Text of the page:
bullet2:30-5:00 p.m. Wide games
bullet5:00 p.m. Tea and biscuits
bullet5:30-8:00 p.m. Recreation and camp games
bullet8:00 p.m. Cocoa
bullet8:30-9:30 p.m. Camp fire 
bullet 10:00 p.m. Lights out

Bathing and Swimming

When in camp, bathing will be one of your joys and one of your duties-a joy because it is such fun, a duty because no Scout can consider himself a full-blown Scout until he is able to swim and to save life in the water. But there are dangers about bathing for which every sensible Scout will be prepared...

There should always be a bathing guard posted, while bathing is going on, of two good swimmers, who will not bathe themselves but will be ready, undressed, prepared to jump in at any moment and help a bather if he is in difficulties. The guards should not bathe until the others have left the water, and a life line must be available.

Many lives are lost every summer through foolishness on the part of boys bathing, because they don't think of these things. Bathing must only be permitted in safe places and under strict supervision.


Be careful to get permission from the owners of land before you go on to it. You have no right to go anywhere off the roads without leave, but most owners will give you this if you go and tell them who you are and what you want to do.

When going over their land remember above all things:

  1. Leave all gates as you found them.
  2. Disturb animals and game as little as you possibly can.
  3. Do no damage to fences, crops, or trees.

Any firewood that you require you must ask for before taking it. And be careful not to take out of hedges dead wood which is being used to fill up a gap.

Loafers in Camp

A camp is a roomy place. But there is no room in it for one chap, and that is the fellow who does not want to take his share in the many little odd jobs that have to be done. There is no room for the shirker or the grouser-well, there is no room for them in the Boy Scouts at all, but least of all in camp.

Every fellow must help, and help cheerily in making it comfortable for all. In this way comradeship grows.

Plenty of blankets below-he'd been told.
But Tommy knew better-and so he got cold.


Camp Beds

There are many ways of making a comfortable bed in camp, but always have a waterproof sheet over the ground between your body and the earth. Cut grass or straw or bracken is good to lay down thickly where you are going to lie.

I think you never find out how full of corners you are till you have to sleep on a hard bit of ground where you cannot get straw or grass.

Of course, every Scout knows that the worst corner in him is his hip-bone, and if you have to sleep on hard ground the secret of comfort is to scoop out a little hole, about the size of a tea-cup, where your hip-bone will rest. It makes all the difference to your sleeping.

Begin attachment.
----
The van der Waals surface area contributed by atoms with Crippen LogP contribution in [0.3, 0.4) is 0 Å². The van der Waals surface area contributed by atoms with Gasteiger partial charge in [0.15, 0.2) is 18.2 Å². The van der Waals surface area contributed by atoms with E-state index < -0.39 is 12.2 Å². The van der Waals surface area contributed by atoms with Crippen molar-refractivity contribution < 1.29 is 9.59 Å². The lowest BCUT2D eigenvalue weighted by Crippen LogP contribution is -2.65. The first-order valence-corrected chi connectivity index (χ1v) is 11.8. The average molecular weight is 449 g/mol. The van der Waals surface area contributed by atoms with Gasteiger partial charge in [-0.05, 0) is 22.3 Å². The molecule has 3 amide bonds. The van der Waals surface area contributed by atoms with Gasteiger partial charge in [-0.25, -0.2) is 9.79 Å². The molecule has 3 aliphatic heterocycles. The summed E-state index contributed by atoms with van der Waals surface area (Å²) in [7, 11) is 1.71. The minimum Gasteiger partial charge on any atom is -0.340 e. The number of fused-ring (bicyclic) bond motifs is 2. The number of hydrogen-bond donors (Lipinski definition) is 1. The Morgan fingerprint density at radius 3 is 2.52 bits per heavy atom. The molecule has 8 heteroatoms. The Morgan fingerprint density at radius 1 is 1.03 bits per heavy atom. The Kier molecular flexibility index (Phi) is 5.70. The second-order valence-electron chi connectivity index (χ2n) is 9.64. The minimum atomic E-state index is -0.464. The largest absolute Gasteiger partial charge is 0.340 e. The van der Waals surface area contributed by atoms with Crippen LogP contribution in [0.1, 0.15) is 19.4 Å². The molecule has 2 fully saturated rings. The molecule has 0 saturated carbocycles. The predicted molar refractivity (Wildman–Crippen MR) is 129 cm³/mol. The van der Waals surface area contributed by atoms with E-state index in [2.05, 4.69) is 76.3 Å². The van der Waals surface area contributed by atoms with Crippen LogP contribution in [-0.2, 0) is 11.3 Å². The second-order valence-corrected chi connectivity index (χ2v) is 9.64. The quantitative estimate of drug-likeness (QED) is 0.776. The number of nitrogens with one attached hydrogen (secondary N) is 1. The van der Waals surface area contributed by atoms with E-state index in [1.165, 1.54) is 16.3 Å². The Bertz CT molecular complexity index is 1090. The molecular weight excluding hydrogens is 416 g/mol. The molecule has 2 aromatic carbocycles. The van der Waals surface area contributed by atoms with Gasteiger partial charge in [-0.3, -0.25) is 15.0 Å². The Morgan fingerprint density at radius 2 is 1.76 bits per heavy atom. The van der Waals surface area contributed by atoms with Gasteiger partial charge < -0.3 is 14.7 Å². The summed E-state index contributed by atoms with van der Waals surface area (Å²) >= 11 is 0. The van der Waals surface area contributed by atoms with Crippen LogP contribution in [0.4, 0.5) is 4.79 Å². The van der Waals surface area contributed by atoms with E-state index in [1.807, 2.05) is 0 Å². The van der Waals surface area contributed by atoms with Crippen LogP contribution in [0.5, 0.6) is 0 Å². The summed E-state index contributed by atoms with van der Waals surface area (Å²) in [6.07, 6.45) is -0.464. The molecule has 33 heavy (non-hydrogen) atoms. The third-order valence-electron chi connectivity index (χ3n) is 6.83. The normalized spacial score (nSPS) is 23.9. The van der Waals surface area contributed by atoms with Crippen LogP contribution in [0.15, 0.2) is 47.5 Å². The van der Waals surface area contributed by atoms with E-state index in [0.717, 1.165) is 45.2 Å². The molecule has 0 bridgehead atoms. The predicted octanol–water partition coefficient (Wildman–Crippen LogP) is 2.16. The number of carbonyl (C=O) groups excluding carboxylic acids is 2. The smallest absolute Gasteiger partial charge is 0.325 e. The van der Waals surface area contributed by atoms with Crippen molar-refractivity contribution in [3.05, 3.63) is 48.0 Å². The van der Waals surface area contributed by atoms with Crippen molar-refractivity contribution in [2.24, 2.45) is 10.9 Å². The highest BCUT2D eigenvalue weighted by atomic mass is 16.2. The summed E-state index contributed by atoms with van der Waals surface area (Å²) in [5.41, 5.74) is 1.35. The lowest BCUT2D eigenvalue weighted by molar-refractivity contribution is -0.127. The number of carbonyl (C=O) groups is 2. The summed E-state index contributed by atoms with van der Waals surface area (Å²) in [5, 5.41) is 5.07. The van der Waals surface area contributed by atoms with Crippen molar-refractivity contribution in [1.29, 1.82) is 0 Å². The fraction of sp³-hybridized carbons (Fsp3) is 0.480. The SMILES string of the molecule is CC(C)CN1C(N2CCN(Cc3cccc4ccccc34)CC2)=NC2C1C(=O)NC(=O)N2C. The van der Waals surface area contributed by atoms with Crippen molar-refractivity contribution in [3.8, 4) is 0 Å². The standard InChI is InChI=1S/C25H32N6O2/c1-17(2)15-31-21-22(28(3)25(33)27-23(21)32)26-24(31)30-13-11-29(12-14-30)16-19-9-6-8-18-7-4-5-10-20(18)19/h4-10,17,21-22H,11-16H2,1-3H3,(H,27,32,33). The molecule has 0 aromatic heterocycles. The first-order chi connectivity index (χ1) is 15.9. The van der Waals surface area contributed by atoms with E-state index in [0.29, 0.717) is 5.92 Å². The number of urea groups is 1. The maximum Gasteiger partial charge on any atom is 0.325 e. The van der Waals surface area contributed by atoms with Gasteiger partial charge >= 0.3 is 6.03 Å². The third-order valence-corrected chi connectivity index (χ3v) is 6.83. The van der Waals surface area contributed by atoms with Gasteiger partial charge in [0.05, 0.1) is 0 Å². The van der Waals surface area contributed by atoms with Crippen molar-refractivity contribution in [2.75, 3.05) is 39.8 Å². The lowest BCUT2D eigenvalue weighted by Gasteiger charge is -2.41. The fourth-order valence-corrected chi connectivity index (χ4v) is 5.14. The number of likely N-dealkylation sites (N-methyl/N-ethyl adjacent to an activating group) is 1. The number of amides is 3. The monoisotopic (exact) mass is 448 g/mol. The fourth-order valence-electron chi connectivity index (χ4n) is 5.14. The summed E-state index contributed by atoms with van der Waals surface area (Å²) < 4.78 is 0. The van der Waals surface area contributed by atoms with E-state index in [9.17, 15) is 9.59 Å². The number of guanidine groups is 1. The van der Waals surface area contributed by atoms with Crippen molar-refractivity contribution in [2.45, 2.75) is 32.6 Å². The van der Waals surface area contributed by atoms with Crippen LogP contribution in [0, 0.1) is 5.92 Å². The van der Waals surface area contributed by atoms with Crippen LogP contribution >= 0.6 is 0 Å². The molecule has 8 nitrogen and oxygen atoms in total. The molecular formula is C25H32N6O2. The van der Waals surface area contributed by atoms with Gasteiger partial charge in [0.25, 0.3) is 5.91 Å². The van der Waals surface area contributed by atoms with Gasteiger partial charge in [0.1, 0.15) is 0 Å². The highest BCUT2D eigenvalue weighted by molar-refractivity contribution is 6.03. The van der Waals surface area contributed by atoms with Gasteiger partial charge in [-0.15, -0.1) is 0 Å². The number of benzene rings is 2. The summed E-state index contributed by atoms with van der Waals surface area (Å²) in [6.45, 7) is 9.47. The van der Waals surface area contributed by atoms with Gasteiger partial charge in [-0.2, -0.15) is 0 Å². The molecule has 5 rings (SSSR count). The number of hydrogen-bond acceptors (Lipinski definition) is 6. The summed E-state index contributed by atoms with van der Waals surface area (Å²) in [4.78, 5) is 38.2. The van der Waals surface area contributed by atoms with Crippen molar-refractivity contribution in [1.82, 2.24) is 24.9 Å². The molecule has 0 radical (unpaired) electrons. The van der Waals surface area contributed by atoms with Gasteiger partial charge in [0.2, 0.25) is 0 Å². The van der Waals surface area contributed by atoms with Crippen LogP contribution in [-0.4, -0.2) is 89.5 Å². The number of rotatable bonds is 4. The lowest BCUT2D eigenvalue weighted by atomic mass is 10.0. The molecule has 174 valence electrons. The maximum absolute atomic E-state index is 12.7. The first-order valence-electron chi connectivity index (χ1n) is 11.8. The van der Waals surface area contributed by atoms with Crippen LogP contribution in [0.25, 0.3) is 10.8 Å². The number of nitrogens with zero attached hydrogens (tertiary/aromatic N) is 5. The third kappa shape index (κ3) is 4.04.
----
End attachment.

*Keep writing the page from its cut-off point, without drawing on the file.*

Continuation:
Your night's rest is an important thing; a fellow who does not get a good sleep at night soon knocks up, and cannot get through a day's work like the one who sleeps in comfort. So my best advice is: Make a good thick straw mattress for yourself.

Making a Mattress

To make a mattress, set up a camp loom and weave it out of bracken, ferns, heather, straw, or grass, six feet long, and two feet nine inches across. With this same loom you can make straw mats, with which to form tents, or shelters, or walls (page 133).

Another good way of giving yourself a comfortable bed is to make a big bag of canvas or stout linen, 6 ft. long and 3 ft. wide. This will do to roll up your kit in for travelling. When you are in camp you can stuff it with straw, or leaves, or bracken etc., and use it as a nice soft mattress.

A pillow is also a useful thing for comfort in camp. For this you only need a strong pillow-case about two feet long by one foot wide. This you can also make for yourself. It will serve as your clothes-bag by day and your pillow by night with your clothes, neatly rolled and packed in it, serving as the stuffing.

I have often used my boots as a pillow, rolled up in a coat so that they don't slip apart. 

Camp Dodges

Camp candlesticks can be made by bending a bit of wire into a small spiral spring; or by using a cleft stick stuck in the wall; or by sticking the candle upright in a lump of clay or in a hole bored in a big potato. A glass candle shade can be made by cutting the bottom off a bottle and sticking it upside down in the ground with a candle in the neck. The bottom of the battle may be cut off by putting about an inch or an inch and a half of water into the bottle, and then standing it in the embers of the fire till it gets hot and cracks at the water-level. Or it can be done by passing a piece of string round the body of the bottle, and drawing it rapidly to and fro till it makes a hot line round the bottle, which then breaks neatly off with a blow, or on being immersed in cold water. But remember that cut glass is a dangerous thing in camp.

You can make a camp candlestick in a number of different ways.

How to Squat

It is something to know how to sit down in a wet camp. You "squat" instead of sitting. Natives in India squat on their heels, but this is a tiring way if you have not done it as a child. It comes easy if you put a sloping stone or chock of wood under your heels.

South African Boers and other camp men squat on one heel. It is a little tiring at first.


The old camper has his own way of squatting, to keep off the ground.

Part Two: Fire







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Last modified: October 15, 2016.